In fact, even when acid is controlled by PPI medication, reflux of stomach contents to the throat and airway may continue. The stomach juices contain digestive enzymes and bile without there being significant acid exposure. Although typically enzymes such as pepsin need acid with a pH below 4 to activate these enzymes, pepsin from the stomach can be activated in the throat by mild acids in ingested food and beverages, such as soda or citrus juices, and tomato sauces. The stomach typically has a very low pH due to hydrochloric acid with a pH of 1 to 2. Unlike the esophagus, it takes very little to damage the vocal cords, airway, sinuses, and lungs. And it takes a lot longer to recover from the damage.

Acid blocking medications may need to be given at high doses, and for long periods before effective results can be achieved. Avoidance of ingested acidic foods is critical. Often treatment is still ineffective, or side effects may limit therapy. These side effects may include abdominal pain, diarrhea, constipation, gas and bloating, or headaches. Alternatively, fundoplication surgery can prevent both acid and non-acid reflux.

The Reflux Care of New York provides a unique difference in approach from other gastroenterology, ENT, or surgical practices that treat reflux. Dr. David Gutman has the expertise and focus to offer both medical, dietary, and surgical experience. He has the resources to collaborate in a multidisciplinary fashion, and tailor the diagnostic and treatment to the individual, rather than try to treat all patients in the same fashion. He is among the first gastroenterologists in the New York Metropolitan area to perform reflux surgery endoscopically. As the leading expert on Laryngopharyngeal Reflux, Gastroesophageal Reflux, and World Trade Center Syndrome presenting with reflux, he has the tools, know-how, and technologic expertise to deal with frustrating and complex evaluation and treatment of this important disease.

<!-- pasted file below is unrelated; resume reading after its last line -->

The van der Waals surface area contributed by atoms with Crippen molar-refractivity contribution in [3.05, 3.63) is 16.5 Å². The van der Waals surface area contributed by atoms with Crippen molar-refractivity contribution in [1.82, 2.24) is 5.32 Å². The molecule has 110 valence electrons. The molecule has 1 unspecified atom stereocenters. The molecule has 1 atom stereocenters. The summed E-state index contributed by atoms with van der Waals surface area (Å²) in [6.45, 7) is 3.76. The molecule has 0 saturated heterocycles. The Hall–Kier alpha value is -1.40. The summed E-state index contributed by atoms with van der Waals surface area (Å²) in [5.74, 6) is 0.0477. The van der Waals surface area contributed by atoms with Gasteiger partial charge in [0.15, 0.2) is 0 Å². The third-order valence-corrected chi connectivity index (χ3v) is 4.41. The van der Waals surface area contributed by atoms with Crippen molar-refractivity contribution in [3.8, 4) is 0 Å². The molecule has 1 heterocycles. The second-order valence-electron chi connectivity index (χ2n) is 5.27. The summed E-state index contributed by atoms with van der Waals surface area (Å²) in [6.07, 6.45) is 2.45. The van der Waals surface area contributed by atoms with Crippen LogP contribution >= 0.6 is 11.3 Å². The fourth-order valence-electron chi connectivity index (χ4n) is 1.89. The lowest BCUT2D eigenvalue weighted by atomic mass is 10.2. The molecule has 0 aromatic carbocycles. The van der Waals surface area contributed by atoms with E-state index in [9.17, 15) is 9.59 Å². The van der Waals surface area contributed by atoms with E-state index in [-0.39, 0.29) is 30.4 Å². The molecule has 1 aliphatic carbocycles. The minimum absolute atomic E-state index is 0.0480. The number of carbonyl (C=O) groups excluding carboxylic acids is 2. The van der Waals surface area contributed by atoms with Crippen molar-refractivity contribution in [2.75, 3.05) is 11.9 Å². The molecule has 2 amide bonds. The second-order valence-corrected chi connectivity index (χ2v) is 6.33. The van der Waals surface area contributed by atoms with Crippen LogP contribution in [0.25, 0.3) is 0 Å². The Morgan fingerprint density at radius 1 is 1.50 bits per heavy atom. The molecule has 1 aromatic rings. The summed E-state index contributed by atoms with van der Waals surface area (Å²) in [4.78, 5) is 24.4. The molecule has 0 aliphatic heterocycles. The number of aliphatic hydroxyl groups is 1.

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Photo By: Vince Alongi [xyz-ihs snippet=”Photobycc”]

About the Author

Long Island's Premier Center for evaluation and treatment of Reflux, GERD, IBS, Eosinophilic Esophagitis, and Laryngopharyngeal Reflux. Dr. Gutman is the Director of Reflux Care of New York. He is a leading authority in the fields of Gastroesophageal Reflux Disorder (GERD), Laryngopharyngeal Reflux (LPR), Irritable Bowel Syndrome (IBS), Eosinophilic Esophagitis, and Non Cardiac Chest Pain. Dr. Gutman's approach to complicated digestive problems, utilizing a breadth of clinical experience with state of the art technologies has allowed him to benefit many patients who have struggled with GERD, LPR, IBS, Barrett's esophagus, Inflammatory Bowel Disease, and World Trade Center Syndrome. He is the only Long Island Gastroenterologist expert in Endoscopic Fundoplication (Esophyx), Transnasal Endoscopy, and the first to use Wireless esophageal acid testing without any nasal tubes. Demand the very best at Reflux Care.